hobby electronics

Playing with Gadgeteer fuelled my enthusiasm so I dusted off my solderless breadboard and basic electronics components that came with the basic kit I bought a while ago.

Electronics

I don’t know what most of those things are but I decided to start with a simple circuit that lights an LED. After burning a few LEDs I learned that it would be a good idea to use a resistor in the circuit in order not to fry the LED. Reading resistors turned out to be a pain though! They are colour-coded and you have to know the value of each colour. I found here a nice calculator to free myself from that unnecessary waste of time: http://www.csgnetwork.com/resistcolcalc.html

Yet there was another problem. All the sources I had found were talking about 3 bands. But my resistors had 5 colour bands! After spending some more time I learned that there is also a 5-colour version of resistors. Here is the calculator for the 5-band version: http://www.diyalarmforum.com/5-band-resistor-calc

The problem is they are so tiny that it’s not always easy to distinguish the colours. Anyway, I decided to pick one and hope for the best.

The next challenge is using the breadboard. Even though it’s meant to make life easier for circuit builders there’s a still a few things to learn about it which are not very intuitive. I found a nice video on Youtube to learn the basics: http://www.youtube.com/watch?v=k9jcHB9tWko

After playing around a little bit a finally managed to light a LED which was nice but didn’t feel like much of an accomplishment. It required too much time to achieve something so trivial.

Electronics

I think I’ll need various components to build something significant. The kit I have looks very limited. But before I invest more money into this I think I’ll keep playing with more high-level products like Gadgeteer, Netduino and Arduino. If I can incorporate breadboard and lower-level components into systems using those that would a bonus but without such powerful controllers I don’t think I’ll get satisfying results with circuits built on a solderless breadboard.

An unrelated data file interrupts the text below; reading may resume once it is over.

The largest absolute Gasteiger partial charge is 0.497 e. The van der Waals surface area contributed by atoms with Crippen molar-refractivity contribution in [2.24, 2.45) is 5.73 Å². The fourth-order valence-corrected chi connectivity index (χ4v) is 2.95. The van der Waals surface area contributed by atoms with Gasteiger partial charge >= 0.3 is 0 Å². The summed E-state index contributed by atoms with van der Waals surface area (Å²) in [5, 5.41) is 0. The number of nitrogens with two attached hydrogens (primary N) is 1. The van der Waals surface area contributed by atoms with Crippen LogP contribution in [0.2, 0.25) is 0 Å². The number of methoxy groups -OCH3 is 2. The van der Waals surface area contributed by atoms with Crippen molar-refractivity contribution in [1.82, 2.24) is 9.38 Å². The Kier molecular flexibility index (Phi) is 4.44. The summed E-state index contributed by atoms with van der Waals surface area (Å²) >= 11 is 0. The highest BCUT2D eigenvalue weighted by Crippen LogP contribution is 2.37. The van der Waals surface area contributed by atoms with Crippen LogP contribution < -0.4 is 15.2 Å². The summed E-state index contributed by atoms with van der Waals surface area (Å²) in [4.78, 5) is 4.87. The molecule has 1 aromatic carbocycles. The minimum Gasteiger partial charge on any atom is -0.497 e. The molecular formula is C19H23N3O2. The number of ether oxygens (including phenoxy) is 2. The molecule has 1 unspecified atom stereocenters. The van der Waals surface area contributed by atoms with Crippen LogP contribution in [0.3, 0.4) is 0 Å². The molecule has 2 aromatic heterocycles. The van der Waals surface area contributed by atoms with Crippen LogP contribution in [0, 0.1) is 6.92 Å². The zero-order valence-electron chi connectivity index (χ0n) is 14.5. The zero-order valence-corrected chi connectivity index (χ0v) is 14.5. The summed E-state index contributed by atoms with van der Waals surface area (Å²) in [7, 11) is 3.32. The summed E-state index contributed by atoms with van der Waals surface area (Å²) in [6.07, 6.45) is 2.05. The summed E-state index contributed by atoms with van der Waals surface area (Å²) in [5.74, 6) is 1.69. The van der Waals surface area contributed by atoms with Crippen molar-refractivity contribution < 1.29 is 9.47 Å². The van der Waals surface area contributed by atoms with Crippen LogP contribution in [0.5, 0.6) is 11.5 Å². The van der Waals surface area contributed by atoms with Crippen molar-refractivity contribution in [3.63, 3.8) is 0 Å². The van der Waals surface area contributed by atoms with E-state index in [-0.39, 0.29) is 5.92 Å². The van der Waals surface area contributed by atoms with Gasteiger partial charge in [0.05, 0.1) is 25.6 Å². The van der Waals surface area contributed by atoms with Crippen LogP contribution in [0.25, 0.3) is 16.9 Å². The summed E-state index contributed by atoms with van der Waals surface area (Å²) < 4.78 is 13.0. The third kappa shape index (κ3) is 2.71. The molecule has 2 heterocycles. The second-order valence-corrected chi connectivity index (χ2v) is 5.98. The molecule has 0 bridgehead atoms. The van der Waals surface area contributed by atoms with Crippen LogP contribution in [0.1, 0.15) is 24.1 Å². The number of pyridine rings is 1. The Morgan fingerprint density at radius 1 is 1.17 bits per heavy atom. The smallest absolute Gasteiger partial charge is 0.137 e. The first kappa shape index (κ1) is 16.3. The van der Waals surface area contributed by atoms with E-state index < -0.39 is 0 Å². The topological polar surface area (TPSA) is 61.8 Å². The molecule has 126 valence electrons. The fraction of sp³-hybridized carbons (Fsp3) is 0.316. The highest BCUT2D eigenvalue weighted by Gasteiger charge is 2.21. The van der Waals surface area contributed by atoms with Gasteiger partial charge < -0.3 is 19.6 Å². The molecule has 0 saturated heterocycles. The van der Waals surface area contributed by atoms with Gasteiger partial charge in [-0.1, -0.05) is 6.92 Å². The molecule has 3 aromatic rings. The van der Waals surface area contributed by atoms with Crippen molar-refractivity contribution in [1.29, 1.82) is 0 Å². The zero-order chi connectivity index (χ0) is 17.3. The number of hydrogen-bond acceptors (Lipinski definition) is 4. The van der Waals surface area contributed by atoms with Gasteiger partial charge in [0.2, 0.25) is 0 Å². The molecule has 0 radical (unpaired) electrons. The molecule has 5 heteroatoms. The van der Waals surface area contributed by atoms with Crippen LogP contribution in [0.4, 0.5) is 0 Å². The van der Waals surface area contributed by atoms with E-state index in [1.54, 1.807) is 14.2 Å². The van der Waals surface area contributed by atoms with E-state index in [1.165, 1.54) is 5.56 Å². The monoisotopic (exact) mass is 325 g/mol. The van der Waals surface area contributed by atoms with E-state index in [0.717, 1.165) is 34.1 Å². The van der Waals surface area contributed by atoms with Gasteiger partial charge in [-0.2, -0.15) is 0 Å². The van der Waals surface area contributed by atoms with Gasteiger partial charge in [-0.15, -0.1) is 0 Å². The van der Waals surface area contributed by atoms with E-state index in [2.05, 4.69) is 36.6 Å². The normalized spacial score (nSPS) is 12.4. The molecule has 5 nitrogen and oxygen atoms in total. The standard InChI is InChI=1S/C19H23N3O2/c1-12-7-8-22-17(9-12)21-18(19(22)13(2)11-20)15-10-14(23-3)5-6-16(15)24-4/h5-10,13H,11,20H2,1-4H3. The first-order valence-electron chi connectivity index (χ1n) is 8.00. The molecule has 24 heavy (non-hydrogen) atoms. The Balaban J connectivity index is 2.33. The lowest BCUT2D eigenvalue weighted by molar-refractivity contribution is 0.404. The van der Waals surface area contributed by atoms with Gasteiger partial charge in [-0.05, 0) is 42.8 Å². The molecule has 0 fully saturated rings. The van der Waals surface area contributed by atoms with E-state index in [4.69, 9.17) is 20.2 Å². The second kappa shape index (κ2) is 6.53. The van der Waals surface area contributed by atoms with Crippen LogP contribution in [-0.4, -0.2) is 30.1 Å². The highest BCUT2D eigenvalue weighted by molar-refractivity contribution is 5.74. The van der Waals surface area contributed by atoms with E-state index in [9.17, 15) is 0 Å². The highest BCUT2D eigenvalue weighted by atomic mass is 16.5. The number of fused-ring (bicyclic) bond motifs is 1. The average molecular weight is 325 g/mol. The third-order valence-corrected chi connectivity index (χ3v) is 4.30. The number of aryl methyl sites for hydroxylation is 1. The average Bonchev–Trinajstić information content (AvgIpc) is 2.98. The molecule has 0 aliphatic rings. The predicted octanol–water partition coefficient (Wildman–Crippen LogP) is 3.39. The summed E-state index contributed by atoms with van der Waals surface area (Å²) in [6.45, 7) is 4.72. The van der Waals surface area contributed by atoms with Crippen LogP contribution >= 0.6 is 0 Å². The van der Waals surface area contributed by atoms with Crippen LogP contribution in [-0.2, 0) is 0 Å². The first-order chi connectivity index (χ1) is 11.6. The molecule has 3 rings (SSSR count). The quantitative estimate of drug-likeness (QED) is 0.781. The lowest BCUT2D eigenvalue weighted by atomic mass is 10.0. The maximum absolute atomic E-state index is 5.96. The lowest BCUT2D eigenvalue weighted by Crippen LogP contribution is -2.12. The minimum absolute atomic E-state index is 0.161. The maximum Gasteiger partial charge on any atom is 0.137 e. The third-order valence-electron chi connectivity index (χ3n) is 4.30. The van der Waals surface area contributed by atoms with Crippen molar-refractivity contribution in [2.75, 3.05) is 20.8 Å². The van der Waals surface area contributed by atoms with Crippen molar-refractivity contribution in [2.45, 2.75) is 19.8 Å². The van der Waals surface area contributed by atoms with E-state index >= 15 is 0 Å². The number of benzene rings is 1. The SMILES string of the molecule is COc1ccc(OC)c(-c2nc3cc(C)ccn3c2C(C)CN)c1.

hobbydev dotnet_gadgeteer

I like gadgets and electronics. Programming against hardware and interact with the real world makes it much more fun I think. I bought a .NET Gadgeteer kit set some time ago but hadn’t much time to spend on it. Now it’s time to break that cycle and actually do something with it.

Setting up dev environment

As this will be more experimenting than actual development I decided to use my spare laptop for this task. I installed the latest version of .NET Micro Framework which can be found in the official site. My kit is GHI Electronics’ FEZ Spider Starter Kit which can be ordered from here: https://www.ghielectronics.com/catalog/product/297. I also needed to install device drivers and Spider mainboard SDK which all could be found on GHI’s website.

Updating the Firmware

Since I bought the device .NET Micro Framework release v4.2 and I wanted to work with the latest version. Turns out it’s a quite complicated process! I tried a bunch of tools but finally managed to upgrade my framework by using FEZSpiderMainboardUpdater.exe application which can be found under the legacy apps from GHI.

Spider updater

Down to coding